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UNION

George Brecken Nicholson

Unionist

Mr. G. B. NICHOLSON (East Algoma):

The importance of this measure seems to be the chief reason why hon. gentlemen who have spoken against it would have it held over until another session. In that connection it is well to ask ourselves, if the Bill is important why is it important? It is important chiefly for the reason that from one end of this country to the other there is a feeling that something must be done before this Parliament prorogues to grapple with the question of the high cost of living, and the undue profiteering which so many of our people believe is enchancing that cost.

If the committee that has been investigating this subject for the past four weeks had brought in a report recommending something that was not important, something that was meaningless and trivial, would the House have been ready to pass a resolution commending it for having done that -kind of work? In that connection I would like to refer briefly to what has been saicj of the manner in which the committee did its work. The hon. member for Shelburne and Queens (Mr. Fielding) said, two or three days iago, that the work of the committee had been more or less of a perfunctory character and that the evidence had been taken in such a way as to render it practically impossible to reach anything in the nature jof a definite conclusion.

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UNI L

William Stevens Fielding

Unionist (Liberal)

Mr. FIELDING:

I may say that I did not say that the work was of a perfunctory

character. I said that in so far as they were able to do it at all, it was done well.

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UNION
L LIB

Archibald Blake McCoig

Laurier Liberal

Mr. McCOIG:

I rise for the purpose of taking the stand in the House that I took in the committee, and in that regard I wish to say that the hon. gentleman (Mr. Fielding) has to a certain extent voiced my sentiments. The hon. member for Bed Deer (Mr. Michael Clark) in the excellent and forceful speech which he delivered this afternoon probably made his finest effort in this House. He took the stand that the great need at this time was to grant assistance to the people of Canada by reducing -the tariff on the necessaries of life, as a result of which he would have greater competition and do away with many of the combines which now exist. He stated that the high cost of shoes, articles so essential to the people of every community, is attributable to the fact that the duty is somewhere in the neighbourhood of thirty or forty per cent. If this duty were reduced it would result in greater competition among the shoe manufacturers, and the price of shoes would in consequence be reduced. We know that many people in the border cities of the province of Ontario are in the habit of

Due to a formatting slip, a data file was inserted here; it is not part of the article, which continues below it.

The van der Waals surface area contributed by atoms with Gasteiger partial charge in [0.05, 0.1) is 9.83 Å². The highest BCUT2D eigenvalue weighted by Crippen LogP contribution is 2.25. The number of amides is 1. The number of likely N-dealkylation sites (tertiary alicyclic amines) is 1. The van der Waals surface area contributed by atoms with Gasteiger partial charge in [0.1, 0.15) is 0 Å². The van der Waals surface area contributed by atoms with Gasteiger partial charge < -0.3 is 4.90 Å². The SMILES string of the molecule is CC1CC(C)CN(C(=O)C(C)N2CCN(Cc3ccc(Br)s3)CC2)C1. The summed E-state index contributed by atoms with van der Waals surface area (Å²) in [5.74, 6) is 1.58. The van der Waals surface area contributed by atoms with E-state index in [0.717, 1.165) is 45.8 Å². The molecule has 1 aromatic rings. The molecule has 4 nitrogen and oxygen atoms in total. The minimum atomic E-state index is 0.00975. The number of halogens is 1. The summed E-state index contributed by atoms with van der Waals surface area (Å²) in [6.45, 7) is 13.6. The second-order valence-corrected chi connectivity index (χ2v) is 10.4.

smuggling in shoes from the United States because they can get them so much cheaper in the country to the south than they can in the large centres of the province. Is it not evident that if the duty on footwear was reduced our people would be able to buy shoes at as low a rate as they can be purchased for in the United States?